Taking a seat on one of the outcroppings, I relish in the fact that, unlike the wildly popular Cadillac Mountain, there is almost nobody here. We have this extraordinary place all to ourselves, with the vast landscape and its tall trees and giant rock formations seeming to stretch on forever.
I feel like a tiny pebble drawn into the world’s largest painting, reminding me just how small of a space I take up in this big beautiful world.
And then it happens. The sun begins to rise over the Atlantic.
It’s a super foggy morning, so the colors aren’t as vibrant as they would be on a clear day, but the pastel hues seeping through the clouds onto the cliffs create a delightful scene.
There’s something truly special about waking up with nature; seeing darkness slowly turn to light as the sun floats above the horizon to illuminate the beauty around us all.
Once the sun is up, we walk Ocean Path to see its many other Acadia attractions and views along the way.
The scenic path rolls gently up and down through the trees along the coast, sometimes moving over root and rock and other times over stone steps.
Every few minutes, the trees part to showcase another vista, similar to the last but just different enough to warrant me getting out my camera to snap away.
Along our sunrise hike, we see Monument Cove and its natural granite pillar (that resembles a monument), and Boulder Beach, a unique beach showcasing thousands of boulders.
There’s also Thunder Hole, a small inlet where park-goers come to see — and hear — the sea crashing against the rocky shoreline.
My favorite section of this Acadia trail comes when reaching Sand Beach, a geological rarity thanks to it being a cold water beach featuring shell-infused sand. In fact, 70% of its sand consists of broken shells from mussels, sea urchins, periwinkles, and barnacles.
You can take in the beach’s beauty from the Sand Beach Overlook above, or from the soft sand of the beach itself.
While walking Sand Beach, I notice the view differs drastically depending which way I look.
To the left, morning mist dances around the pine trees and sea cliffs of Great Head. The sun shines through it, creating a hazy glow onto the beach.
To the right it’s a completely different scene, with waves crashing onto nearby Old Soaker Island and the shores underneath Ocean Path.
Tracing our eyes along the slithering coastline and its many coves and beaches, we can make out where we started, before the sun had risen to illuminate the jaw-dropping beauty of Acadia National Park, which truly has so much to offer those of us who love the outdoors and adventure travel.
Where To Stay Near Acadia National Park
You’ve got many options for places to stay when visiting Acadia National Park.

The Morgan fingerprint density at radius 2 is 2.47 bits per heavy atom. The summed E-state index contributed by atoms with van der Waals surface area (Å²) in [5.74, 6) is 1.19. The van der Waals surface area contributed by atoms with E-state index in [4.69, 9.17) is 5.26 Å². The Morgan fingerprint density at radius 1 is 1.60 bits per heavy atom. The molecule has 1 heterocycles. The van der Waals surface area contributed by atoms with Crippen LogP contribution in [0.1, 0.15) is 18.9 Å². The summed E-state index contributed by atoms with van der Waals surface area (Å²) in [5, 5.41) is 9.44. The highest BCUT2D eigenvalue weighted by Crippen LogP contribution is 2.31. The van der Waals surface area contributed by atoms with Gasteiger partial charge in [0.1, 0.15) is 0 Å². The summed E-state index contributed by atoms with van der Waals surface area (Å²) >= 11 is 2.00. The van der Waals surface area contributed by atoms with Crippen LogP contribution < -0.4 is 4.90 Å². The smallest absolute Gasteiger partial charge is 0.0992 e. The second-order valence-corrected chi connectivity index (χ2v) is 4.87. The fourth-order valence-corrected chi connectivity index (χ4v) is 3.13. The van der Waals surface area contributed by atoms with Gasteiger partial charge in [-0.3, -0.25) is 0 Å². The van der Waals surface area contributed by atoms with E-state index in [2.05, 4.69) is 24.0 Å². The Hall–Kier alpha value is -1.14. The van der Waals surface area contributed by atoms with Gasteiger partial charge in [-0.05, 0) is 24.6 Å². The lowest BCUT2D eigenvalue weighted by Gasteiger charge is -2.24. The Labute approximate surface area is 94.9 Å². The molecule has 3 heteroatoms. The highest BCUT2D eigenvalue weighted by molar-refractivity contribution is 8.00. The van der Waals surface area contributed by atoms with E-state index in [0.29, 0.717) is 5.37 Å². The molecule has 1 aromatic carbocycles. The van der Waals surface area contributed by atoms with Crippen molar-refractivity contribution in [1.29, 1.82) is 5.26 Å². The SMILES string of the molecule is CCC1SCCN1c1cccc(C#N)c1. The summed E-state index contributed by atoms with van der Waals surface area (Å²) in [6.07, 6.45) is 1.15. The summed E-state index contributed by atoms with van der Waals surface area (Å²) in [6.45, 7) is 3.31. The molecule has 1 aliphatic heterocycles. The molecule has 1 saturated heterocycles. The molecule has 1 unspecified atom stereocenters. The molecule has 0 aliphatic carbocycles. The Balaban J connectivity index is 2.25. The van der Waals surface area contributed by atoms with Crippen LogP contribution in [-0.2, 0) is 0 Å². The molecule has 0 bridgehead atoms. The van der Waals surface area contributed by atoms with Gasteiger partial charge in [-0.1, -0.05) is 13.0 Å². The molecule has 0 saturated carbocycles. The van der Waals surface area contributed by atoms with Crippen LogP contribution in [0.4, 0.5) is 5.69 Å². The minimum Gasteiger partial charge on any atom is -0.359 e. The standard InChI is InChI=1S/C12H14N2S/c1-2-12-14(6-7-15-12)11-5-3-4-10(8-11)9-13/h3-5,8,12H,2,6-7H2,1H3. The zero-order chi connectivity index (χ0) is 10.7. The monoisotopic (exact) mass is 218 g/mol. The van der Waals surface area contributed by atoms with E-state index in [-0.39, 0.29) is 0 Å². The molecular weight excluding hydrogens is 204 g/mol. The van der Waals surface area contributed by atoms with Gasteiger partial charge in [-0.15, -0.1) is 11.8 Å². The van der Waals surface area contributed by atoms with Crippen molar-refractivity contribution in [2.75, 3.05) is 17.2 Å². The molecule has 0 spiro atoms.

Camping in Acadia National Park. First of all, there are a few campgrounds within the park, including two campgrounds on Mount Desert Island, one campground on the Schoodic Peninsula, and five lean-to shelters on Isle au Haut. You can find full information about Acadia National Park camping on the National Park Service website here.
Staying at a hotel in Bar Harbor. Another popular pick is to stay in or near the walkable Bar Harbor Village, which is full of things to do and is less than 2 miles from Acadia National Park. A few top-rated hotels right in the village include:
- Little Fig Hotel, which is a cute and budget-friendly boutique hotel
- Bar Harbor Inn & Spa, a luxury waterfront property
Acadia National Park Tours
Along with seeing the sunrise in Acadia National Park, you can add a few of the following highly-rated tours to your itinerary:
- Narrated Bus Tour of Bar Harbor and Acadia National Park (Classic – 2.5 Hours)
- Premium Narrated Bus Tour of Bar Harbor and Acadia National Park (3.5 Hours)
- Ultimate Acadia National Park Self-Guided Driving Audio Tour
- 5 Hour Private Tour: Acadia, Cadillac Summit, Somes Sound & Lobster Pound
- Private Vacation Photoshoot In Bar Harbor, Maine
Acadia National Park Travel Insurance
When visiting Acadia National Park — or anywhere else in the world — it’s wise to get travel insurance.
One of the best travel medical insurance for travelers is SafetyWing as they’ve got a large network and offer both short-term and long-term coverage — including coverage if you’re traveling for months as well as limited coverage in your home country).
Additionally, SafetyWing is budget-friendly and offers $250,000 worth of coverage with just one low overall deductible of $250.
What is your favorite Acadia National Park sunrise hike?